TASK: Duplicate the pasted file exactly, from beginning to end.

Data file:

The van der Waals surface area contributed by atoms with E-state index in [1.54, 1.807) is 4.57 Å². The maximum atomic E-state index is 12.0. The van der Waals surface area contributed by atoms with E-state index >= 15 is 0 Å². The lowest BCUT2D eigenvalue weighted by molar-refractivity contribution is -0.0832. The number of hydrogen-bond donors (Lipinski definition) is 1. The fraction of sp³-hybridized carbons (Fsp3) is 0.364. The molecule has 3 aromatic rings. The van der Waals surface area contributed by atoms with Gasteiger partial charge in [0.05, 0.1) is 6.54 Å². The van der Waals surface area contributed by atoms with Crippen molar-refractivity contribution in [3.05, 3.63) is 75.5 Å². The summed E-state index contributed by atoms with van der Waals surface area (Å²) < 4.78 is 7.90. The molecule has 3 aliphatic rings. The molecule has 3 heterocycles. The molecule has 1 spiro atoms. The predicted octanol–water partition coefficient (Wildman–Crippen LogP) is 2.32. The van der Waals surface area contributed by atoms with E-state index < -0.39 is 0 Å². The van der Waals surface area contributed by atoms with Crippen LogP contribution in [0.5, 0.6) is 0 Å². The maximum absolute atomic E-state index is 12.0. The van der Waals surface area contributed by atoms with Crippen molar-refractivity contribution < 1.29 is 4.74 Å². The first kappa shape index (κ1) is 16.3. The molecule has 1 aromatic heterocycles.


The van der Waals surface area contributed by atoms with E-state index in [1.54, 1.807) is 4.57 Å². The maximum atomic E-state index is 12.0. The van der Waals surface area contributed by atoms with E-state index >= 15 is 0 Å². The lowest BCUT2D eigenvalue weighted by molar-refractivity contribution is -0.0832. The number of hydrogen-bond donors (Lipinski definition) is 1. The fraction of sp³-hybridized carbons (Fsp3) is 0.364. The molecule has 3 aromatic rings. The van der Waals surface area contributed by atoms with Gasteiger partial charge in [0.05, 0.1) is 6.54 Å². The van der Waals surface area contributed by atoms with Crippen molar-refractivity contribution in [3.05, 3.63) is 75.5 Å². The summed E-state index contributed by atoms with van der Waals surface area (Å²) < 4.78 is 7.90. The molecule has 3 aliphatic rings. The molecule has 3 heterocycles. The molecule has 1 spiro atoms. The predicted octanol–water partition coefficient (Wildman–Crippen LogP) is 2.32. The van der Waals surface area contributed by atoms with E-state index < -0.39 is 0 Å². The van der Waals surface area contributed by atoms with Crippen LogP contribution in [0.5, 0.6) is 0 Å². The maximum absolute atomic E-state index is 12.0. The van der Waals surface area contributed by atoms with Crippen molar-refractivity contribution < 1.29 is 4.74 Å². The first kappa shape index (κ1) is 16.3. The molecule has 1 aromatic heterocycles.